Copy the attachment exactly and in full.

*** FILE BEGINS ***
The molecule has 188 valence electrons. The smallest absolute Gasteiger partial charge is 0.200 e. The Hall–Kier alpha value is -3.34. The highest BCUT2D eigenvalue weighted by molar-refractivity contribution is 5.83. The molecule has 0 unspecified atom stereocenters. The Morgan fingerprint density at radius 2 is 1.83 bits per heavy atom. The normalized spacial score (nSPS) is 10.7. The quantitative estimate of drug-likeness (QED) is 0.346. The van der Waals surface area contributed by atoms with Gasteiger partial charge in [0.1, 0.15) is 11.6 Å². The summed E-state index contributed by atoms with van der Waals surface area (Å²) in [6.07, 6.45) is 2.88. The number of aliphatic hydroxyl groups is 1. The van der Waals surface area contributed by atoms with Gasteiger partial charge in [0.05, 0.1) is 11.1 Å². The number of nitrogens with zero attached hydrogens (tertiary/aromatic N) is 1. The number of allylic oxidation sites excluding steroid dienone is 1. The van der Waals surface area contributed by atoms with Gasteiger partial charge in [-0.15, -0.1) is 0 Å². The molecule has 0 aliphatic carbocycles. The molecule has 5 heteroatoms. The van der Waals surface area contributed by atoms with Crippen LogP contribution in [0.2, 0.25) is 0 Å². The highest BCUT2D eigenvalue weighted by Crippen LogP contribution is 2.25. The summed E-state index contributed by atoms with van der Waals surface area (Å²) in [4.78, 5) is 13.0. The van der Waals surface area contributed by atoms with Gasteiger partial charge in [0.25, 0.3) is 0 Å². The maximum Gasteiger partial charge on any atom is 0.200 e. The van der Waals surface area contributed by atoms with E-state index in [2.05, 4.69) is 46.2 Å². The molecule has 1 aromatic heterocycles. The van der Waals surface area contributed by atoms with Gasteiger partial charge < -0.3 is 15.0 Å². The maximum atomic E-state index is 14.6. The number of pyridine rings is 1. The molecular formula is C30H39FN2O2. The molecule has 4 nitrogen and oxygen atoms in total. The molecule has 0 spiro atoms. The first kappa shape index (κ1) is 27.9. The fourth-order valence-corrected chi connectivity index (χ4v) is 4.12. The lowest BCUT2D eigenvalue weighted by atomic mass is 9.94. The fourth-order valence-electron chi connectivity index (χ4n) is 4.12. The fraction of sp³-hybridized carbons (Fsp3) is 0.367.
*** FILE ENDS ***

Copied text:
The molecule has 188 valence electrons. The smallest absolute Gasteiger partial charge is 0.200 e. The Hall–Kier alpha value is -3.34. The highest BCUT2D eigenvalue weighted by molar-refractivity contribution is 5.83. The molecule has 0 unspecified atom stereocenters. The Morgan fingerprint density at radius 2 is 1.83 bits per heavy atom. The normalized spacial score (nSPS) is 10.7. The quantitative estimate of drug-likeness (QED) is 0.346. The van der Waals surface area contributed by atoms with Gasteiger partial charge in [0.1, 0.15) is 11.6 Å². The summed E-state index contributed by atoms with van der Waals surface area (Å²) in [6.07, 6.45) is 2.88. The number of aliphatic hydroxyl groups is 1. The van der Waals surface area contributed by atoms with Gasteiger partial charge in [0.05, 0.1) is 11.1 Å². The number of nitrogens with zero attached hydrogens (tertiary/aromatic N) is 1. The number of allylic oxidation sites excluding steroid dienone is 1. The van der Waals surface area contributed by atoms with Gasteiger partial charge in [-0.15, -0.1) is 0 Å². The molecule has 0 aliphatic carbocycles. The molecule has 5 heteroatoms. The van der Waals surface area contributed by atoms with Crippen LogP contribution in [0.2, 0.25) is 0 Å². The highest BCUT2D eigenvalue weighted by Crippen LogP contribution is 2.25. The summed E-state index contributed by atoms with van der Waals surface area (Å²) in [4.78, 5) is 13.0. The van der Waals surface area contributed by atoms with Gasteiger partial charge in [0.25, 0.3) is 0 Å². The maximum Gasteiger partial charge on any atom is 0.200 e. The van der Waals surface area contributed by atoms with E-state index in [2.05, 4.69) is 46.2 Å². The molecule has 1 aromatic heterocycles. The van der Waals surface area contributed by atoms with Gasteiger partial charge < -0.3 is 15.0 Å². The maximum atomic E-state index is 14.6. The number of pyridine rings is 1. The molecular formula is C30H39FN2O2. The molecule has 4 nitrogen and oxygen atoms in total. The molecule has 0 spiro atoms. The first kappa shape index (κ1) is 27.9. The fourth-order valence-corrected chi connectivity index (χ4v) is 4.12. The lowest BCUT2D eigenvalue weighted by atomic mass is 9.94. The fourth-order valence-electron chi connectivity index (χ4n) is 4.12. The fraction of sp³-hybridized carbons (Fsp3) is 0.367.